Porter packs up as Titus settles in Washington


WASHINGTON -- On Capitol Hill there is a certain circle of life. For every member of Congress who leaves in retirement or defeat, a new one arrives.

So it was last week, as Rep. Jon Porter surveyed the moving boxes stacked around his personal office.

Although the office was not inordinately messy, he declined to allow a photo to be taken.

"This is about what it looked like when I first moved in," Porter remarked as he made his way around the boxes.

In the reception area, the electric keyboards Porter played in his since-disbanded House rock band -- three of its members are leaving -- were packed away in two long and heavy cases, sitting on a dolly and waiting to be rolled away.

Beaten for re-election after three terms -- six years -- the Republican must vacate his Cannon Building second floor office by Dec. 1 to clear space for new inhabitants.

Completing the circle, one of the Capitol Hill newcomers is Dina Titus, who arrived last week for freshman orientation.

The Democrat and former Nevada state senator defeated Porter to represent Nevada's 3rd Congressional District.

Rep.-elect Titus, like 50 other incoming lawmakers (five races were still undecided at week's end), was assigned a sparse cubicle in a makeshift office warren in the basement of the Rayburn Building.

The cubicle came with a House-issue desk and chair, phone and computer, but she spent little time there.

Rather, Titus' first week was a mix of the dramatic and the mundane. She was in and out of a series of sessions where freshmen were schooled in House procedures, office management tips, security rules and ethics practices.

She scored in the freshman lottery for office space. She drew the third pick and elected her favored suite on the third floor of the Cannon Building. (Porter was on the second floor.) At week's end she was choosing a blue and gray color scheme for the drapery and carpets.

But also she played a small role in a big-time political fight among senior House Democrats.

Titus said she cast her secret ballot for Rep. Henry Waxman of California to become chairman of the influential House Energy and Commerce Committee. Capping an intense behind the scenes battle, Waxman dethroned Rep. John Dingell of Michigan who had wielded power on the committee for decades.

The Nevadan also was selected to become a regional whip, one of two from the West for a post that gives her entree to the House leadership organization.

Titus said her experience as a UNLV political science professor, as well as her role as former Democratic leader of the Nevada state Senate, could become assets in Congress -- to a point.

Her background "will help me see the big picture," Titus said. "But being in office you don't get the luxury of being a critic."

Most helpful advice she received during the week?

"They say if you are thinking you are going to come here and write the definitive piece of legislation, you are not," Titus said. "Stay grounded."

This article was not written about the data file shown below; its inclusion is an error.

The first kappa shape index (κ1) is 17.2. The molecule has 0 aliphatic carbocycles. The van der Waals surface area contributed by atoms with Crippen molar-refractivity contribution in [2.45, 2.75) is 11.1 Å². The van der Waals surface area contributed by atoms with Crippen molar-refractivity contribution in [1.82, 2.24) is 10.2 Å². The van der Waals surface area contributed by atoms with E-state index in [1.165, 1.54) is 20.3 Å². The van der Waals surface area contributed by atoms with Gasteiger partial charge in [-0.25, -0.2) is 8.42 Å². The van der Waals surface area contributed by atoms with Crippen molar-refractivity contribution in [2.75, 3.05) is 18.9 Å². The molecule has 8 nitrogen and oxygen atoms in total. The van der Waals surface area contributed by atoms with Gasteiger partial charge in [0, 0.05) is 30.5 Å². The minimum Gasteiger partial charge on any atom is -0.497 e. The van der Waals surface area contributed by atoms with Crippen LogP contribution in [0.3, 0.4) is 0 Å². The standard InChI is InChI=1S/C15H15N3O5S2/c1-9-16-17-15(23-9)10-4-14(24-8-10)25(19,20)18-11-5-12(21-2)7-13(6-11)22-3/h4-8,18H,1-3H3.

Accordingly Titus said she plans to return to the state each weekend, focus on her accessibility to constituents, and reach out to outlying sections of her district like Searchlight, Boulder City and Mesquite.

She said she was pondering monthly "Congress on Your Corner" events where she would set up folding tables outside grocery stores to greet passers-by.

In the weeks to come, House leaders will give Titus committee assignments. She requested Energy and Commerce, but only a few freshmen may win seats there.

Titus also expressed interest in the transportation committee and the veterans affairs committee, and the panel that has jurisdiction over education and labor issues.

With the immediate future is largely set for Titus -- she will be sworn into office the first week of January -- it is an open road for Porter.

He said he did not know yet about his next job, whether he might stay in Washington or move back to Nevada, or whether he is interested in running again for public office.

Despite his defeat he has been mentioned as a possible challenger to Sen. Harry Reid, D-Nev., in 2010.

"After Thanksgiving I will probably give it a little more thought," Porter said.

Looking back on his House career, Porter said he was pleased with a bill he passed to strengthen background checks on teachers and school professionals, with his work to help Henderson State College create an accelerated nursing program, and with the ongoing construction of a long-awaited veterans hospital in the valley.

After a rough campaign in which Titus and Porter accused each other of playing dirty, they still have not spoken, and they did not meet during the week both were in the Capitol complex.

Phil Speight, Porter's chief of staff, and Jim Spinello, a lobbyist and former assemblyman handling the Titus transition, are scheduled to meet in Henderson after Thanksgiving to discuss the handover of office equipment.

Porter said a meeting with Titus should happen at some point.

"It was a hard fought battle but I am also very realistic that we have a new congresswoman, and we need to make sure we do everything we can to help her," he said.

Contact Stephens Media Bureau Chief Steve Tetreault at stetreault@stephens media.com or 202-783-1760.

 

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